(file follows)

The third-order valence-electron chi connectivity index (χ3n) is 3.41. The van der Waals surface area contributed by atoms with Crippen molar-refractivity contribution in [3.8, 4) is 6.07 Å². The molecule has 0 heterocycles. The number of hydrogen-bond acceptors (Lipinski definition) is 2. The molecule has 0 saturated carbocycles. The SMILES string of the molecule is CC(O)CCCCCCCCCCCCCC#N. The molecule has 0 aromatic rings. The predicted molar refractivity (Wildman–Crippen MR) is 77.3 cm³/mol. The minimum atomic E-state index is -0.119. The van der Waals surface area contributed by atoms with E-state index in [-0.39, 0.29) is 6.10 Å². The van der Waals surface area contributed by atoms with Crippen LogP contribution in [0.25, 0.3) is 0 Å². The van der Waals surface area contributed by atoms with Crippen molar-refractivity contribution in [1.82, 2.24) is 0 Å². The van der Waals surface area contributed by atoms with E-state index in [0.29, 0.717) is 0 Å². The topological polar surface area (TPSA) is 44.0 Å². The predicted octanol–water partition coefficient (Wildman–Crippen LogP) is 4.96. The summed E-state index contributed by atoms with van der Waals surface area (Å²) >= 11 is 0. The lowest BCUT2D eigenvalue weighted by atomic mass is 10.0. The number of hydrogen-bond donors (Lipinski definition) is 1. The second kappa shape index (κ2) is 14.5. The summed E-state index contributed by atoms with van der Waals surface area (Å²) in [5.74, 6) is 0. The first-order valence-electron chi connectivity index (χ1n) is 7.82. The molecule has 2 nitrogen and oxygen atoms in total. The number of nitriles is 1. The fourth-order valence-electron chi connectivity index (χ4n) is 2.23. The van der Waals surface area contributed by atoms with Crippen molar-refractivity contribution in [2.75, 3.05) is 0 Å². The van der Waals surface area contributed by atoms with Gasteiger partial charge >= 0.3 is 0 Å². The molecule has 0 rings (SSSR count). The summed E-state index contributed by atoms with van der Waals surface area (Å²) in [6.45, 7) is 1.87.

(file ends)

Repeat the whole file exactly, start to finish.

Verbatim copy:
The third-order valence-electron chi connectivity index (χ3n) is 3.41. The van der Waals surface area contributed by atoms with Crippen molar-refractivity contribution in [3.8, 4) is 6.07 Å². The molecule has 0 heterocycles. The number of hydrogen-bond acceptors (Lipinski definition) is 2. The molecule has 0 saturated carbocycles. The SMILES string of the molecule is CC(O)CCCCCCCCCCCCCC#N. The molecule has 0 aromatic rings. The predicted molar refractivity (Wildman–Crippen MR) is 77.3 cm³/mol. The minimum atomic E-state index is -0.119. The van der Waals surface area contributed by atoms with E-state index in [-0.39, 0.29) is 6.10 Å². The van der Waals surface area contributed by atoms with Crippen LogP contribution in [0.25, 0.3) is 0 Å². The van der Waals surface area contributed by atoms with Crippen molar-refractivity contribution in [1.82, 2.24) is 0 Å². The van der Waals surface area contributed by atoms with E-state index in [0.29, 0.717) is 0 Å². The topological polar surface area (TPSA) is 44.0 Å². The predicted octanol–water partition coefficient (Wildman–Crippen LogP) is 4.96. The summed E-state index contributed by atoms with van der Waals surface area (Å²) >= 11 is 0. The lowest BCUT2D eigenvalue weighted by atomic mass is 10.0. The number of hydrogen-bond donors (Lipinski definition) is 1. The second kappa shape index (κ2) is 14.5. The summed E-state index contributed by atoms with van der Waals surface area (Å²) in [5.74, 6) is 0. The first-order valence-electron chi connectivity index (χ1n) is 7.82. The molecule has 2 nitrogen and oxygen atoms in total. The number of nitriles is 1. The fourth-order valence-electron chi connectivity index (χ4n) is 2.23. The van der Waals surface area contributed by atoms with Crippen molar-refractivity contribution in [2.75, 3.05) is 0 Å². The van der Waals surface area contributed by atoms with Gasteiger partial charge >= 0.3 is 0 Å². The molecule has 0 rings (SSSR count). The summed E-state index contributed by atoms with van der Waals surface area (Å²) in [6.45, 7) is 1.87.